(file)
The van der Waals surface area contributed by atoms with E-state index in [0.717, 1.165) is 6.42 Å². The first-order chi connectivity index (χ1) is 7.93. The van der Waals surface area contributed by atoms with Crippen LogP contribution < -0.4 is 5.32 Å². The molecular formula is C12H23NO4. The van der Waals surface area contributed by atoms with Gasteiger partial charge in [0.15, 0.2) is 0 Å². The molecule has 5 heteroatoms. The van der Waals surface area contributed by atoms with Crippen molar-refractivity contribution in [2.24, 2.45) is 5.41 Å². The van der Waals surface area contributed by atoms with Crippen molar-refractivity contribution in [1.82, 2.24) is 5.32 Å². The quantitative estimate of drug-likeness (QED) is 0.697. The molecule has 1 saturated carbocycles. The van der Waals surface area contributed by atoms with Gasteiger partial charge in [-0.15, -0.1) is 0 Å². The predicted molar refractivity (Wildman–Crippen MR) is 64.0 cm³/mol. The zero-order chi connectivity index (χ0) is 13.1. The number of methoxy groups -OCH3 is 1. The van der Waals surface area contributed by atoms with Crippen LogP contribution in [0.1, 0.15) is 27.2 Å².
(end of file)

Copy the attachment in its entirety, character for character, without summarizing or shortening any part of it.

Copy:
The van der Waals surface area contributed by atoms with E-state index in [0.717, 1.165) is 6.42 Å². The first-order chi connectivity index (χ1) is 7.93. The van der Waals surface area contributed by atoms with Crippen LogP contribution < -0.4 is 5.32 Å². The molecular formula is C12H23NO4. The van der Waals surface area contributed by atoms with Gasteiger partial charge in [0.15, 0.2) is 0 Å². The molecule has 5 heteroatoms. The van der Waals surface area contributed by atoms with Crippen molar-refractivity contribution in [2.24, 2.45) is 5.41 Å². The van der Waals surface area contributed by atoms with Crippen molar-refractivity contribution in [1.82, 2.24) is 5.32 Å². The quantitative estimate of drug-likeness (QED) is 0.697. The molecule has 1 saturated carbocycles. The van der Waals surface area contributed by atoms with Gasteiger partial charge in [-0.15, -0.1) is 0 Å². The predicted molar refractivity (Wildman–Crippen MR) is 64.0 cm³/mol. The zero-order chi connectivity index (χ0) is 13.1. The number of methoxy groups -OCH3 is 1. The van der Waals surface area contributed by atoms with Crippen LogP contribution in [0.1, 0.15) is 27.2 Å².